Infants prefer to listen to infant-directed speech (IDS) over adult-directed speech (ADS). IDS contains a greater amount of affect than ADS (Singh, Morgan & Best, 2002). Affect in infant-directed speech has been said to foster social bonds, maintain attention and teach language. In order to identify phonetic correlates of affect, prosodic features such as fundamental frequency, pitch range, pitch contour, vowel duration and rhythm have been tried (Katz, Cohn & Moore, 1996; Trainor, Austin & Desjardins, 2000). However, affect ratings are typically carried out on low-pass filtered speech in order to obscure semantic cues to affect. It is possible that more than semantic meaning is distorted by the filtering process. In the present study, acoustic-phonetic correlates to affect were studied in un-filtered short speech segments. One-syllable speech segments were rated on a scale ranging from highly negative via neutral to highly positive affect. Formant (F1, F2, F3), pitch (mean, maximum, minimum, range, contour), and vowel duration measures were obtained from the speech samples, and relations between acoustic measures and rated affect were analyzed. The speech samples were the syllables /mo/, /na/, and /li/ produced by Swedish mothers (n = 29) and fathers (n = 21) when talking to their 12-month-old children. Recordings of IDS took place during free play in a laboratory setting, and the syllables were the names of soft toys that the parents were asked to use when interacting with their child. Parents and children participated in a longitudinal interaction study, and this was their fourth visit at the laboratory, so they were familiar with task, setting and toys. ADS exemplars of the syllables were also selected from a sub-sample of the mothers (n = 14), recorded at their first visit to the laboratory. Participants in the perceptual rating experiment (n = 35; 21 female; mean age = 28.6 years; age range = 19-45 years) were presented with one syllable at a time and asked to rate the affect conveyed on a scale from -4 (high negative affect) to +4 (high positive affect), with 0 as midpoint (neutral affect). The experiment was self-paced, and participants could listen to each syllable as many times as they liked. Each experiment session lasted between 30 and 50 minutes. A mixed-effects model was designed with AffectRating as dependent variable, Rater as random effects variable, and RaterGender, RaterHasChildren, F1, F2, F3, MeanPitch, PitchRange as well as VowelDuration as fixed effects variables. Minimum pitch, maximum pitch and pitch contour were excluded from the analysis since they were correlated with pitch range. Significant results were found for F1, F3, MeanPitch, PitchRange and VowelDuration. Higher F1 and/or F3 resulted in more negative perceived affect whereas higher mean pitch, greater pitch range, and/or longer vowel duration resulted in more positive perceived affect. The relation between perceived affect and formant values could be related to differences in perceived affect for different vowels, rather than variations in the formant values per se. It would be interesting to look at variation within separate vowel categories. The relation between positive affect and prosodic exaggerations suggests that some acoustic characteristics of IDS could be a result of parents conveying positive affect to their children.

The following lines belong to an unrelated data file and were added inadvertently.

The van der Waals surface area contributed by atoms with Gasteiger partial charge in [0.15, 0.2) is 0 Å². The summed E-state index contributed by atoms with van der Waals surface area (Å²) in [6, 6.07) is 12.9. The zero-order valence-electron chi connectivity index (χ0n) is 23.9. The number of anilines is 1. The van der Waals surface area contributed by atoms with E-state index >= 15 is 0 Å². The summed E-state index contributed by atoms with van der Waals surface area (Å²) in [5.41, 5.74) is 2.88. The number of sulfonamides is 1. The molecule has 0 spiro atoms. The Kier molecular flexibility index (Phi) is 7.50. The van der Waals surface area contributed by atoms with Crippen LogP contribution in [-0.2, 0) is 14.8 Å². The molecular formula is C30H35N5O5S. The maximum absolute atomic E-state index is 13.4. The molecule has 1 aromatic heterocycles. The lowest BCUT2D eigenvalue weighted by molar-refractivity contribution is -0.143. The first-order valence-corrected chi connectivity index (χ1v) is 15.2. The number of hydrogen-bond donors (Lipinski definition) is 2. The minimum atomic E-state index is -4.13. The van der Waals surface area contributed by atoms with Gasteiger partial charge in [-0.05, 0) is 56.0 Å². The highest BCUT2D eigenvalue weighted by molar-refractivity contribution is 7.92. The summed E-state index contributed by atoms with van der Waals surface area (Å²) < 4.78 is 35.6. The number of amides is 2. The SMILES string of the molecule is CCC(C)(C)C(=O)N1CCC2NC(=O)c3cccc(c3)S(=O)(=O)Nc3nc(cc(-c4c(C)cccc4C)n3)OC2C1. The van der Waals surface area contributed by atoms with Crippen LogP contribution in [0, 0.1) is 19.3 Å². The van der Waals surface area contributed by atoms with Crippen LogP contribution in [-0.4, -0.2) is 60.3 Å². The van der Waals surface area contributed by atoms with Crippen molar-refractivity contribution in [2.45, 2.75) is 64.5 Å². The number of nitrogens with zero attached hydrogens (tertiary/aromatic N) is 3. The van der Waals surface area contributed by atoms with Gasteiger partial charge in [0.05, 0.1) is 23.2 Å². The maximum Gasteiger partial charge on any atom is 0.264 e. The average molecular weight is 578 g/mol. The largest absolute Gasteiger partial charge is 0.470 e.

• 19.
    Schwarz, Iris-Corinna
    et al.
    Stockholm University, Faculty of Humanities, Department of Linguistics.
    Lam-Cassettari, Christa
    Marklund, Ulrika
    Stockholm University, Faculty of Humanities, Department of Linguistics, Phonetics.
    Marklund, Ellen
    Stockholm University, Faculty of Humanities, Department of Linguistics, Phonetics.
    Positive affect in Swedish and Australian mothers’ speech to their 3- to 12-month-old infants2018Conference paper (Refereed)
    Abstract [en]

    Affect is an important feature of infant-directed speech (IDS). IDS towards infants during the first year of life varies in degree of affect. In Australian English (AuE), positive affect in mothers’ IDS increases over age from birth to twelve months, with a dip at nine months (Kitamura & Burnham, 2003).

    This study investigates whether affect in Swedish (Swe) mothers’ IDS towards their infants develops in a similar pattern compared to the Australian English data. It also introduces a cross-linguistic perspective of affect perception in IDS as Swedish native speakers rate both the Swe and AuE IDS samples.

    The adult raters (N=16; 8 female, mean age 36.4 years; SD = 10.1) assessed affect polarity and affect degree in low-pass filtered IDS samples on a scale from -4 to +4 (highly negative to highly positive). The 25 s long samples were cut from interactions between mothers and their infants at three, six, nine and twelve months and low-pass filtered. The Australian material was sampled from the same dataset as used in Kitamura and Burnham (2003); the Swedish material was recorded at Stockholm Babylab (Gerholm et al., 2015).

    Separate repeated measures ANOVAs were conducted on the mean affect ratings of AuE and Swe IDS, with infant age as within-subject factor, followed up with polynomial contrasts. For AuE IDS, a significant main effect was found for age (F(45,3)=10.356; p<.001), with a linear (F(15,1)=20.542; p<.001) and a cubic trend (F(15,1)=7.780; p=.014). For Swe IDS, a significant main effect was found for age (F(45,3)=4.186; p=.011), with a linear (F(15,1)=10.993; p=.005) and a quadratic trend (F(15,1)=6.124; p=.026). In both languages, positive affect decreases over age.